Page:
More about An Allegory with Venus and Cupid

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Tons of action here, not much agreement among art historians on what it all means.

For sure Cupid is kissing his mother, Venus, on the mouth (whaat?) while fondling her left breast (yes), and sticking his rear end out too far.


The little putto (mischievous chubby boy) on the right seems delighted to be there, while the old woman on the left does not. Father Time, in the upper right, looks pretty upset about the whole thing, too.


Cupid's foot is perhaps the most famous element of the whole painting, because it is "the foot" used by Terry Gilliam in the Monte Python show cartoon intro to crush people while making a farting sound. See it here at 0:24. The BBC owns the trademark.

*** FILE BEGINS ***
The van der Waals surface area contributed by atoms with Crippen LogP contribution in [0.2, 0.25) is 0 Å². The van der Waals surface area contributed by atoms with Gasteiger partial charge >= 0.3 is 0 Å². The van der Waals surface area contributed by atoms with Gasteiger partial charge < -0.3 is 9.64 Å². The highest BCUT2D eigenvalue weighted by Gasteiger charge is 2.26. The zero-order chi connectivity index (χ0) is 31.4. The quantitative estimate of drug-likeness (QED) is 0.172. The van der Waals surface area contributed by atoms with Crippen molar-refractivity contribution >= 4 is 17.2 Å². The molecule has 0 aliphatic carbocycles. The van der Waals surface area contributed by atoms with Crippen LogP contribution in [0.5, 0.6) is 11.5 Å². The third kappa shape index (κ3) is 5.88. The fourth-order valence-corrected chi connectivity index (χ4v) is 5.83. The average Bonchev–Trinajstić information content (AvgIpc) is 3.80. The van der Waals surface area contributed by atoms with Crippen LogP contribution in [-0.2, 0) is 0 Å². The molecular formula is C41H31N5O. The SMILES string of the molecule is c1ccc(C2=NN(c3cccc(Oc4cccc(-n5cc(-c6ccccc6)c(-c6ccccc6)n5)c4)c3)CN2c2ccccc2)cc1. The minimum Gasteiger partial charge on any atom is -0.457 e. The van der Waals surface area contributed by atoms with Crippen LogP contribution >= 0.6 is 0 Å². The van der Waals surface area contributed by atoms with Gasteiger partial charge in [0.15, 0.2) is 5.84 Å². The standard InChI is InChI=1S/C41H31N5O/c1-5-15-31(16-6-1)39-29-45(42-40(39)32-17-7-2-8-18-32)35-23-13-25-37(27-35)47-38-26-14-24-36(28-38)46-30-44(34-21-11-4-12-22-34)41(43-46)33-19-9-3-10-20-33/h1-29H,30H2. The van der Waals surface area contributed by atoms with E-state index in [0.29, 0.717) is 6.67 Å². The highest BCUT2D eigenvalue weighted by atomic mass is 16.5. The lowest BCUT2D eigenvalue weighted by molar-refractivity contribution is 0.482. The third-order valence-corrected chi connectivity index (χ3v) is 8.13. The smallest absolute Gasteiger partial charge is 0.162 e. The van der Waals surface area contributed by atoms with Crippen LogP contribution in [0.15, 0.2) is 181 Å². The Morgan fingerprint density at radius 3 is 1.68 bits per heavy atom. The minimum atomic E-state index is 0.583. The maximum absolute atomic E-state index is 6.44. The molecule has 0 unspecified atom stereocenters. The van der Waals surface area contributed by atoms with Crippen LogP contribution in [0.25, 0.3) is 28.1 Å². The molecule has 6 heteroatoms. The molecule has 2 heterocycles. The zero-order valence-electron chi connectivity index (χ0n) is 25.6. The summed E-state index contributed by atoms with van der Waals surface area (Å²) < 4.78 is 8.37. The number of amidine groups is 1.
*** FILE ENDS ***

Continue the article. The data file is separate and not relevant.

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Here is what Wikipedia says about Venus, Cupid, Folly and Time

Venus, Cupid, Folly and Time (also called An Allegory of Venus and Cupid and A Triumph of Venus) is an allegorical painting of about 1545 by the Florentine painter Agnolo Bronzino. It is now in the National Gallery, London. Scholars do not know for certain what the painting depicts.

The painting has come to be known as Venus, Cupid, Folly and Time, and it is generally agreed that these are the principal figures (with "Folly" representing this or the personification of a similar concept). Cupid and Venus kiss in the foreground, while the putto Folly prepares to shower them with rose petals. The bald Time, at the top, looks on and holds a cloth. The meaning of the other three figures and the interactions between them all is much less certain. The painting displays the ambivalence, eroticism, and obscure imagery that are characteristic of the Mannerist period, and of Bronzino's master Pontormo.

Check out the full Wikipedia article about Venus, Cupid, Folly and Time